DP: I’d say I’ve had to get a lot more comfortable over the years writing out a lengthy, maybe verbose, overwrought first draft and then doing a second draft that’s even thicker and fuller. I like to let things fully bloom before I start trimming them down, which is really satiating because you can write 2,000 words in a day, and maybe it’s mostly crap, but …
LW: But you made all that progress!
DP: Exactly! It looks like progress on the page, right? I tend to do the big plot movements, which I sort of have to anchor in first, and in the second, third, and fourth drafts, I dig more into the character. My first drafts are all characters who seem interesting to me and they’re doing things I can’t really explain, that maybe don’t make sense on the page, but then afterwards I go back and ask Why did that character feel that way? Why did he do that? Why did he punch this guy in the face? Or why did he break up with this person?
My fiancé Claire Watkins, she’s like a miner. She will dig in the earth and chip away until she gets the tiny little diamond that’s like ten words in a day. And they’re beautiful! I just look at her and I’m like, Don’t you ever change that sentence. It’s amazing. But I can’t work that way. In order to keep myself interested, I think I just need big things to happen. You know, I need to kill a main character immediately. And then it’s definitely more fun for me to ask why after the fact.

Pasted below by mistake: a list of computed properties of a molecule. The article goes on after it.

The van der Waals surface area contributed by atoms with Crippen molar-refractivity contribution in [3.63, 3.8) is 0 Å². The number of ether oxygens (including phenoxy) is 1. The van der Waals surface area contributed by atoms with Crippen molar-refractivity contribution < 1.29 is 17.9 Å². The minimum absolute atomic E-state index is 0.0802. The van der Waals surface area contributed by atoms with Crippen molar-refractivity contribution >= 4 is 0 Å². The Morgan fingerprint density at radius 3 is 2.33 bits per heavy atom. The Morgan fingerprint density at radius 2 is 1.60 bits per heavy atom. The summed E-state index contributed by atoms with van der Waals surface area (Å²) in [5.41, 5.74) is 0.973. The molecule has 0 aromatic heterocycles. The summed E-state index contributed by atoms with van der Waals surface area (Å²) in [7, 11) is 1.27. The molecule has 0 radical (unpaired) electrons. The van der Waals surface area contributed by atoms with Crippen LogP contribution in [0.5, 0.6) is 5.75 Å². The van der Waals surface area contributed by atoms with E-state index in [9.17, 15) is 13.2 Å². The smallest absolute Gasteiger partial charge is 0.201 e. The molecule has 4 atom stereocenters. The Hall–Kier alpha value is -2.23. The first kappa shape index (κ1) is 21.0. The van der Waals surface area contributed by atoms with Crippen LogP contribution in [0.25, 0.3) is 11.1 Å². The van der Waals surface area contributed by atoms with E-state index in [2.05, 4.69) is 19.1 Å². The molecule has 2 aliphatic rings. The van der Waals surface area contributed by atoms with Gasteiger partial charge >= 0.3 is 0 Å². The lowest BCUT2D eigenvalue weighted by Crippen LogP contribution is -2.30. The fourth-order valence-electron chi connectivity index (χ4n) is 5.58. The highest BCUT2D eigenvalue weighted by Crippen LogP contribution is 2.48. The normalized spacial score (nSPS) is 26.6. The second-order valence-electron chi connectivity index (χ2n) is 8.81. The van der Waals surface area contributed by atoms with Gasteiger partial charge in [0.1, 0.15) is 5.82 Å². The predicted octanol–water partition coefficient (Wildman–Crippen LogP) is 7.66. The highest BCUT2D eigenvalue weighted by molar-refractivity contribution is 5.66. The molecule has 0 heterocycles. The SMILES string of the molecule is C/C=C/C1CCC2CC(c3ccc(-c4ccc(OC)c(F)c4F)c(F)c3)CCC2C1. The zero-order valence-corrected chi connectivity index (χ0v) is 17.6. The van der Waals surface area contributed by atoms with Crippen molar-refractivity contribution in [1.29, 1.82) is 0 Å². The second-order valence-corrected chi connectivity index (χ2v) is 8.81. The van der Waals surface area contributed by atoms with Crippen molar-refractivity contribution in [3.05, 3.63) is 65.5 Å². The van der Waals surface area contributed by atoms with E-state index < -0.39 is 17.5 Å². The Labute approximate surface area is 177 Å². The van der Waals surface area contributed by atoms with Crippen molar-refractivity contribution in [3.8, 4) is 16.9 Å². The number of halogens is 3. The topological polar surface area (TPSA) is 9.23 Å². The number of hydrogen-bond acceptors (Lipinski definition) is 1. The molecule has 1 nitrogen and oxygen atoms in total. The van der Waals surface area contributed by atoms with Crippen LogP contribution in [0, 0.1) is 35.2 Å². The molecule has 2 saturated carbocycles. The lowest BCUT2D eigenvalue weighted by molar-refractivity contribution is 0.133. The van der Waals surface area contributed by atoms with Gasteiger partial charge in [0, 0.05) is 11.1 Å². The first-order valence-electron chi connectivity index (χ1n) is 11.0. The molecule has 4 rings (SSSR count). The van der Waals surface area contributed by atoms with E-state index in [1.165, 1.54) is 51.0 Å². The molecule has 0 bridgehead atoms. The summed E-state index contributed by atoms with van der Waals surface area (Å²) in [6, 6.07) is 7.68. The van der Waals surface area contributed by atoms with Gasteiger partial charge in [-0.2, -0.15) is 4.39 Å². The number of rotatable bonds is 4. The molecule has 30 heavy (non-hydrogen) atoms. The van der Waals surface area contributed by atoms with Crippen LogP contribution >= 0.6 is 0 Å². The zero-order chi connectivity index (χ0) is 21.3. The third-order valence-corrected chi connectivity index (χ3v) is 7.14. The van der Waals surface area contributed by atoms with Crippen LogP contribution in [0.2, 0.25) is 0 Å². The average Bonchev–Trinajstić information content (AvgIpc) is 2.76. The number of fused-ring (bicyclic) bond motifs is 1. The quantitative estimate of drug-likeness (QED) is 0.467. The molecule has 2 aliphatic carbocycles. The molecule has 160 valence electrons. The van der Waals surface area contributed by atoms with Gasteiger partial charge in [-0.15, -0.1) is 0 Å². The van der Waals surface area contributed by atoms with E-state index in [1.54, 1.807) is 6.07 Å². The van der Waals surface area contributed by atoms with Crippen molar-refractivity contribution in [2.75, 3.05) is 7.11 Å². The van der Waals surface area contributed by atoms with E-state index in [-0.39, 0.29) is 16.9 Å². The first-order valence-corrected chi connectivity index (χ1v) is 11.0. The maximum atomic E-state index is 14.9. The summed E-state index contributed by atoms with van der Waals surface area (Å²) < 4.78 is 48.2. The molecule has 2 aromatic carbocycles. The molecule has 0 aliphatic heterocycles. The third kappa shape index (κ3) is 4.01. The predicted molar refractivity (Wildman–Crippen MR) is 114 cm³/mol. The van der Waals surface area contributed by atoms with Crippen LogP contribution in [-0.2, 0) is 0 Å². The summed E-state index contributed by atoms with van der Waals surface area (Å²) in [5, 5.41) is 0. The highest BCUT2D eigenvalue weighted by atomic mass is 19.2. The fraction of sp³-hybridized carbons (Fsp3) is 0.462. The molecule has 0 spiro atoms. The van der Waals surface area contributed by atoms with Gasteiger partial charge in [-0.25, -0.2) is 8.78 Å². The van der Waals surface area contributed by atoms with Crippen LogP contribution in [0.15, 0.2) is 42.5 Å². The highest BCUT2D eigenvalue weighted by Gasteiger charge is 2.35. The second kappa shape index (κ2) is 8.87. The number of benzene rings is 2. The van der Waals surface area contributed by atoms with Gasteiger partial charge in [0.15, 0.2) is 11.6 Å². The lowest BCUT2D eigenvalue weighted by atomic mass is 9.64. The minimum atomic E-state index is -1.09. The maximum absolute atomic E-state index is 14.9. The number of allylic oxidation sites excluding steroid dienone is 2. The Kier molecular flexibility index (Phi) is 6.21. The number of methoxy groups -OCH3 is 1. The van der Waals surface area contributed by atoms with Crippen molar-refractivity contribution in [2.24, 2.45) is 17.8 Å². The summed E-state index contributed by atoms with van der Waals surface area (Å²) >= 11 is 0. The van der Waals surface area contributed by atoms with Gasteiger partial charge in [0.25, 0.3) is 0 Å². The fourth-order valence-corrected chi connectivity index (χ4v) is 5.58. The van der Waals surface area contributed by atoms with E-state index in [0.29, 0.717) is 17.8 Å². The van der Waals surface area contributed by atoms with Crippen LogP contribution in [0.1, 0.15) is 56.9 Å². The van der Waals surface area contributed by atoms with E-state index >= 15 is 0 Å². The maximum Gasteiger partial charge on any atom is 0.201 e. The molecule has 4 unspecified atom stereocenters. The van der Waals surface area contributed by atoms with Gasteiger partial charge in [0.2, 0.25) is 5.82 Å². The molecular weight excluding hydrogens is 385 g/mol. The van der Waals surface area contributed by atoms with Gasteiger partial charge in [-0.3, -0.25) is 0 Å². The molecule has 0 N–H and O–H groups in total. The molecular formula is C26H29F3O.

LW: What would you say about living with another writer, someone who’s also taking the writing life very seriously? Is that difficult at times?
DP: You know, it’s really hard for me to imagine a life with someone who doesn’t understand that world. She and I are so invested in it. I mean, it’s terrible on the bad days because if we both have a bad day at the same time and we’re in different rooms, a cloud starts to form over the apartment. But then it’s nice to be able to look at each other and say, Oh, she’s having a bad day or He’s having a bad day. It’ll be OK. Also, I don’t know if this is true for her, but certainly when you’re living in the same household as Claire Watkins, you’re writing next to someone who just won a crap-load of prizes and who’s doing exceptionally well. You’re sort of like, I better up my game a little bit more! And as I was saying, we have different focuses in our writing and that’s nice, too. For me, she makes the language of my work — the cohesiveness, the tautness of it — much sharper when she reads something and points stuff out.
LW: We were talking about how you two just returned from your first creative writing workshop for teens in rural Nevada. Can you tell us a little bit about the Mojave School and how the first session went?